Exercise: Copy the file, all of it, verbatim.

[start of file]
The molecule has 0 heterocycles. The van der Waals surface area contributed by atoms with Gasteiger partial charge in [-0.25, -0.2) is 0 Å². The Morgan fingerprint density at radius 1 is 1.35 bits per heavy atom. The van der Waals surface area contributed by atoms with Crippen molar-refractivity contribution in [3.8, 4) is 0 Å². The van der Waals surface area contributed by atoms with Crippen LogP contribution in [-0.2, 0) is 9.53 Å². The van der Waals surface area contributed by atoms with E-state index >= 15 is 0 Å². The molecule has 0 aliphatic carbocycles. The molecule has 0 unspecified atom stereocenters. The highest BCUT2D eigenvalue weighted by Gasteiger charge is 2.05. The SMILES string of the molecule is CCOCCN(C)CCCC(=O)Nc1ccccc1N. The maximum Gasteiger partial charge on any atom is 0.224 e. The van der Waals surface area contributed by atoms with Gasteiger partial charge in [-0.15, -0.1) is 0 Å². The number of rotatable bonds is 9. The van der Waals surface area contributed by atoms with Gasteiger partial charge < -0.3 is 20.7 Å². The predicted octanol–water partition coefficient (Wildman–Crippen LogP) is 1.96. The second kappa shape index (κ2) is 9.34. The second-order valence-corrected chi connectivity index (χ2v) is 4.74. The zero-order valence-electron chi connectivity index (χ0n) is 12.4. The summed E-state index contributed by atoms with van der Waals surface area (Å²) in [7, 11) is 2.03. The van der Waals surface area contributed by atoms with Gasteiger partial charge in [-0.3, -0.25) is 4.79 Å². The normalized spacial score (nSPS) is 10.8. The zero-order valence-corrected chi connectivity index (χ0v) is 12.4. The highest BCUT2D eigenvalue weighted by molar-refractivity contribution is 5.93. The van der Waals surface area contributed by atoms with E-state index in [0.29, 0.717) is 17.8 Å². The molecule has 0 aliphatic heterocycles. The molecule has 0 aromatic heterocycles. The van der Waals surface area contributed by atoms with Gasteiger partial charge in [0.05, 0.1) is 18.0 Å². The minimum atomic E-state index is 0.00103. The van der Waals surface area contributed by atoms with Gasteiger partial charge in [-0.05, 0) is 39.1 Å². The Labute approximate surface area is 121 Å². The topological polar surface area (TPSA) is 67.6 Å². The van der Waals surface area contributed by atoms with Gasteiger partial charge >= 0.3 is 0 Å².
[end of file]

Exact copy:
The molecule has 0 heterocycles. The van der Waals surface area contributed by atoms with Gasteiger partial charge in [-0.25, -0.2) is 0 Å². The Morgan fingerprint density at radius 1 is 1.35 bits per heavy atom. The van der Waals surface area contributed by atoms with Crippen molar-refractivity contribution in [3.8, 4) is 0 Å². The van der Waals surface area contributed by atoms with Crippen LogP contribution in [-0.2, 0) is 9.53 Å². The van der Waals surface area contributed by atoms with E-state index >= 15 is 0 Å². The molecule has 0 aliphatic carbocycles. The molecule has 0 unspecified atom stereocenters. The highest BCUT2D eigenvalue weighted by Gasteiger charge is 2.05. The SMILES string of the molecule is CCOCCN(C)CCCC(=O)Nc1ccccc1N. The maximum Gasteiger partial charge on any atom is 0.224 e. The van der Waals surface area contributed by atoms with Gasteiger partial charge in [-0.15, -0.1) is 0 Å². The number of rotatable bonds is 9. The van der Waals surface area contributed by atoms with Gasteiger partial charge < -0.3 is 20.7 Å². The predicted octanol–water partition coefficient (Wildman–Crippen LogP) is 1.96. The second kappa shape index (κ2) is 9.34. The second-order valence-corrected chi connectivity index (χ2v) is 4.74. The zero-order valence-electron chi connectivity index (χ0n) is 12.4. The summed E-state index contributed by atoms with van der Waals surface area (Å²) in [7, 11) is 2.03. The van der Waals surface area contributed by atoms with Gasteiger partial charge in [-0.3, -0.25) is 4.79 Å². The normalized spacial score (nSPS) is 10.8. The zero-order valence-corrected chi connectivity index (χ0v) is 12.4. The highest BCUT2D eigenvalue weighted by molar-refractivity contribution is 5.93. The van der Waals surface area contributed by atoms with E-state index in [0.29, 0.717) is 17.8 Å². The molecule has 0 aliphatic heterocycles. The molecule has 0 aromatic heterocycles. The van der Waals surface area contributed by atoms with Gasteiger partial charge in [0.05, 0.1) is 18.0 Å². The minimum atomic E-state index is 0.00103. The van der Waals surface area contributed by atoms with Gasteiger partial charge in [-0.05, 0) is 39.1 Å². The Labute approximate surface area is 121 Å². The topological polar surface area (TPSA) is 67.6 Å². The van der Waals surface area contributed by atoms with Gasteiger partial charge >= 0.3 is 0 Å².